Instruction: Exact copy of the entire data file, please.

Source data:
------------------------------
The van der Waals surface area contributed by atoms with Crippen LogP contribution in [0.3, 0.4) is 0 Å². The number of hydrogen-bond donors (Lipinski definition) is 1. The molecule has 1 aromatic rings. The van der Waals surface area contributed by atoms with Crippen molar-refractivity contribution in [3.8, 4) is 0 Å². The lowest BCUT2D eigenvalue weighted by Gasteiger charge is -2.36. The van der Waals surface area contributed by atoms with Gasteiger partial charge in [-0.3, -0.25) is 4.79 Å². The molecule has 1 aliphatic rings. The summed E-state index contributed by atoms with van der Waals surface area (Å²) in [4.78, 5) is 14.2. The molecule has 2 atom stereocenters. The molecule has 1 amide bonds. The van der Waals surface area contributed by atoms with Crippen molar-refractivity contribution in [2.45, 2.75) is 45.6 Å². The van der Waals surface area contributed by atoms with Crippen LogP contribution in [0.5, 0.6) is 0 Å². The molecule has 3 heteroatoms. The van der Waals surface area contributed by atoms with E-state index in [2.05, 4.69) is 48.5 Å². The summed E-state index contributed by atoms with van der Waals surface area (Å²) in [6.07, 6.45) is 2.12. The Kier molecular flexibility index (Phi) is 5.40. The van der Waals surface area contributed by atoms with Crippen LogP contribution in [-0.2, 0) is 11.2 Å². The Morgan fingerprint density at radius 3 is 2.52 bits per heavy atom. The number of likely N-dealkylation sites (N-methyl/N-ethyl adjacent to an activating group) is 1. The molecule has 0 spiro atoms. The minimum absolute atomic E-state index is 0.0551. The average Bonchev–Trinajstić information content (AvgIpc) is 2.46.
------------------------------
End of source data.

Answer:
The van der Waals surface area contributed by atoms with Crippen LogP contribution in [0.3, 0.4) is 0 Å². The number of hydrogen-bond donors (Lipinski definition) is 1. The molecule has 1 aromatic rings. The van der Waals surface area contributed by atoms with Crippen molar-refractivity contribution in [3.8, 4) is 0 Å². The lowest BCUT2D eigenvalue weighted by Gasteiger charge is -2.36. The van der Waals surface area contributed by atoms with Gasteiger partial charge in [-0.3, -0.25) is 4.79 Å². The molecule has 1 aliphatic rings. The summed E-state index contributed by atoms with van der Waals surface area (Å²) in [4.78, 5) is 14.2. The molecule has 2 atom stereocenters. The molecule has 1 amide bonds. The van der Waals surface area contributed by atoms with Crippen molar-refractivity contribution in [2.45, 2.75) is 45.6 Å². The van der Waals surface area contributed by atoms with Crippen LogP contribution in [0.5, 0.6) is 0 Å². The molecule has 3 heteroatoms. The van der Waals surface area contributed by atoms with E-state index in [2.05, 4.69) is 48.5 Å². The summed E-state index contributed by atoms with van der Waals surface area (Å²) in [6.07, 6.45) is 2.12. The Kier molecular flexibility index (Phi) is 5.40. The van der Waals surface area contributed by atoms with Crippen LogP contribution in [-0.2, 0) is 11.2 Å². The Morgan fingerprint density at radius 3 is 2.52 bits per heavy atom. The number of likely N-dealkylation sites (N-methyl/N-ethyl adjacent to an activating group) is 1. The molecule has 0 spiro atoms. The minimum absolute atomic E-state index is 0.0551. The average Bonchev–Trinajstić information content (AvgIpc) is 2.46.